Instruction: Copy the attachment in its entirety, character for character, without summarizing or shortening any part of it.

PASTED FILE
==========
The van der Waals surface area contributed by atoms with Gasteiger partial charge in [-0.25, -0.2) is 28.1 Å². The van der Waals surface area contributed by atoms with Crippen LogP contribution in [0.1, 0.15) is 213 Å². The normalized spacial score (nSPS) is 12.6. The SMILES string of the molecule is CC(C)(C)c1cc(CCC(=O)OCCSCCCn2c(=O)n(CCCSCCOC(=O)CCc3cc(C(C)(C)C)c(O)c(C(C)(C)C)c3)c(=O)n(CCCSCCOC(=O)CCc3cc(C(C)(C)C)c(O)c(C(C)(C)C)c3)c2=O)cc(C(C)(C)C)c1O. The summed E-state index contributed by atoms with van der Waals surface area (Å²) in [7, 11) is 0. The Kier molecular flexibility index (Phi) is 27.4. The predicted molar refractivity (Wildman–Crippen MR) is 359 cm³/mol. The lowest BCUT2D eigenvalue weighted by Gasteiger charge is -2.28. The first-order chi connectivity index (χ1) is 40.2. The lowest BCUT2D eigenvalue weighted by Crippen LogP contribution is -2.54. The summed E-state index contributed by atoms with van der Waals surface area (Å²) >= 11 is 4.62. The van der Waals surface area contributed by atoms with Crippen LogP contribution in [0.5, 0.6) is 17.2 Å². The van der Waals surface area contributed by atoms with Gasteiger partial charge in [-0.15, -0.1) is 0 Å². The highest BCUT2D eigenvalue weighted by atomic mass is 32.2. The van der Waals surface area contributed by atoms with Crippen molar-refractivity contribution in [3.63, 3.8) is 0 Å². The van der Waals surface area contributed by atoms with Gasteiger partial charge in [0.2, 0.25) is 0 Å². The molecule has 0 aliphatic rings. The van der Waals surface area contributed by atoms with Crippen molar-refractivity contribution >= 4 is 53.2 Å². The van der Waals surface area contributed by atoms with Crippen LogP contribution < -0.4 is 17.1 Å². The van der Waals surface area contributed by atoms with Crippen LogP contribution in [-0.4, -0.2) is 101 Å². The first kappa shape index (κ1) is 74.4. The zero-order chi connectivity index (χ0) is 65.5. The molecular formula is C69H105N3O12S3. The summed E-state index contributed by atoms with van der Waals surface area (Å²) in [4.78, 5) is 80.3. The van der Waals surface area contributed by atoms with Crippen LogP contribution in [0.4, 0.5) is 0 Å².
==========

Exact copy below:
The van der Waals surface area contributed by atoms with Gasteiger partial charge in [-0.25, -0.2) is 28.1 Å². The van der Waals surface area contributed by atoms with Crippen LogP contribution in [0.1, 0.15) is 213 Å². The normalized spacial score (nSPS) is 12.6. The SMILES string of the molecule is CC(C)(C)c1cc(CCC(=O)OCCSCCCn2c(=O)n(CCCSCCOC(=O)CCc3cc(C(C)(C)C)c(O)c(C(C)(C)C)c3)c(=O)n(CCCSCCOC(=O)CCc3cc(C(C)(C)C)c(O)c(C(C)(C)C)c3)c2=O)cc(C(C)(C)C)c1O. The summed E-state index contributed by atoms with van der Waals surface area (Å²) in [7, 11) is 0. The Kier molecular flexibility index (Phi) is 27.4. The predicted molar refractivity (Wildman–Crippen MR) is 359 cm³/mol. The lowest BCUT2D eigenvalue weighted by Gasteiger charge is -2.28. The first-order chi connectivity index (χ1) is 40.2. The lowest BCUT2D eigenvalue weighted by Crippen LogP contribution is -2.54. The summed E-state index contributed by atoms with van der Waals surface area (Å²) >= 11 is 4.62. The van der Waals surface area contributed by atoms with Crippen LogP contribution in [0.5, 0.6) is 17.2 Å². The van der Waals surface area contributed by atoms with Gasteiger partial charge in [-0.15, -0.1) is 0 Å². The highest BCUT2D eigenvalue weighted by atomic mass is 32.2. The van der Waals surface area contributed by atoms with Crippen molar-refractivity contribution in [3.63, 3.8) is 0 Å². The van der Waals surface area contributed by atoms with Gasteiger partial charge in [0.2, 0.25) is 0 Å². The molecule has 0 aliphatic rings. The van der Waals surface area contributed by atoms with Crippen molar-refractivity contribution >= 4 is 53.2 Å². The van der Waals surface area contributed by atoms with Crippen LogP contribution < -0.4 is 17.1 Å². The van der Waals surface area contributed by atoms with Crippen LogP contribution in [-0.4, -0.2) is 101 Å². The first kappa shape index (κ1) is 74.4. The zero-order chi connectivity index (χ0) is 65.5. The molecular formula is C69H105N3O12S3. The summed E-state index contributed by atoms with van der Waals surface area (Å²) in [4.78, 5) is 80.3. The van der Waals surface area contributed by atoms with Crippen LogP contribution in [0.4, 0.5) is 0 Å².